The Saga (LSE: SAGA) share price rose by more than 35% when markets opened this morning.
Investors were rushing to buy Saga stock after the over-50s insurance and travel group revealed plans for a £150m fundraising and the return of former owner Sir Roger De Haan.
The firm also revealed that it recently rejected a provisional takeover offer of 33p from US investors.
Management hopes that the combination of fresh cash and Sir Roger’s leadership will return Saga to growth. Although this situation isn’t without risk, I think there’s good reason to be optimistic about today’s news.
What’s the plan?
Sir Roger De Haan owned and ran Saga for 20 years until the group was sold in 2004. He’s now committed to invest up to £100m in new Saga shares. Around £60m of this investment will be made at 27p per share, which is double last week’s closing price of 13.6p.
The remainder of Sir Roger’s investment will be made on the same terms that will be offered to other shareholders, with a maximum price of 15p per new share. If the equity fundraising goes ahead, Sir Roger will join the firm as chairman.
I suspect some shareholders might be questioning why the company has refused a possible bid from US investors at 33p per share. Saga hasn’t provided any information on this, but I think it’s worth remembering that Saga’s share price was 45p before Covid hit in February.
In my view, a 33p offer is likely to be pretty opportunistic. I would be surprised if the company isn’t worth more than this within a couple of years.
Why I think Saga will recover
The business already had problems before the pandemic struck. Saga’s share price has fallen by around 90% over the last three years.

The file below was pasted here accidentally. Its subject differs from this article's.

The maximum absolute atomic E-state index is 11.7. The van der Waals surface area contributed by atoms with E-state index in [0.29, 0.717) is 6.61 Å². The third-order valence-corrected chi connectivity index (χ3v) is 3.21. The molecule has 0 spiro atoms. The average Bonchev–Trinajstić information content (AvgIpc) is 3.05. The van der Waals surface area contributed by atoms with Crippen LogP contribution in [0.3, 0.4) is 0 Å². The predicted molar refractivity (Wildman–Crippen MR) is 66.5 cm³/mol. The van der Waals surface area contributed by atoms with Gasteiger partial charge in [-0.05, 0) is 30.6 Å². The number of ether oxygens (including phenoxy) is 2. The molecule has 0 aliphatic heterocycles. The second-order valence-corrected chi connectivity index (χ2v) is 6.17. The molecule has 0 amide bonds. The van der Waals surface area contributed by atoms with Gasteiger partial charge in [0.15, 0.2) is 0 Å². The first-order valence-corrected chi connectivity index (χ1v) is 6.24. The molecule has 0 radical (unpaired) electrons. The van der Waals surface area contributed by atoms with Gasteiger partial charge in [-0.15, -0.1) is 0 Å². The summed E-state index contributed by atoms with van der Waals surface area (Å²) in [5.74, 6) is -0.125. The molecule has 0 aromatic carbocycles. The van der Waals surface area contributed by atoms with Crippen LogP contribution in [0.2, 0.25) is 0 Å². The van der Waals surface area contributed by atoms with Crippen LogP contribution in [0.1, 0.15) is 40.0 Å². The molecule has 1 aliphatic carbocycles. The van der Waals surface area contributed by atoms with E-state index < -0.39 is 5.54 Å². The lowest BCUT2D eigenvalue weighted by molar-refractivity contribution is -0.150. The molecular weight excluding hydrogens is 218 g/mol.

From what I can see, the main problem was that the company had become complacent, relying on older customers to pay higher prices than they’d get elsewhere. But before Covid struck, initiatives such as multi-year fixed price insurance offers were already helping to regain customer loyalty.
The group’s cruise business was also doing well. Sailings are suspended at the moment, but cruise customers are very loyal. In June, Saga said that 70% of passengers with cancelled bookings had accepted credits against future cruises instead of refunds.
When cruising starts again, I think the company’s smaller, boutique ships will be a popular choice with older cruisers, who may be more health-conscious.
Saga share price: I’d buy
Saga’s challenge is to differentiate itself in a world where you can always find a cheaper deal online. With a strong brand and a core customer base of fairly affluent over-50s, I don’t think this should be too difficult. I’m optimistic that Sir Roger’s return should help the group return to growth.
Meanwhile, cash from the £150m fundraising should provide breathing room and allow the group to repay some of its debt.
Ahead of today’s news, brokers were forecasting a profit of £16m in 2020/21, rising to £65m in 2021/22. These numbers price the stock on seven times current year earnings, falling to just three times earnings next year.
That looks very cheap to me for a company with a solid brand and profitable business. I think the Saga share price looks like a buy after today’s news.
Roland Head has no position in any of the shares mentioned. The Motley Fool UK has no position in any of the shares mentioned. Views expressed on the companies mentioned in this article are those of the writer and therefore may differ from the official recommendations we make in our subscription services such as Share Advisor, Hidden Winners and Pro. Here at The Motley Fool we believe that considering a diverse range of insights makes us better investors.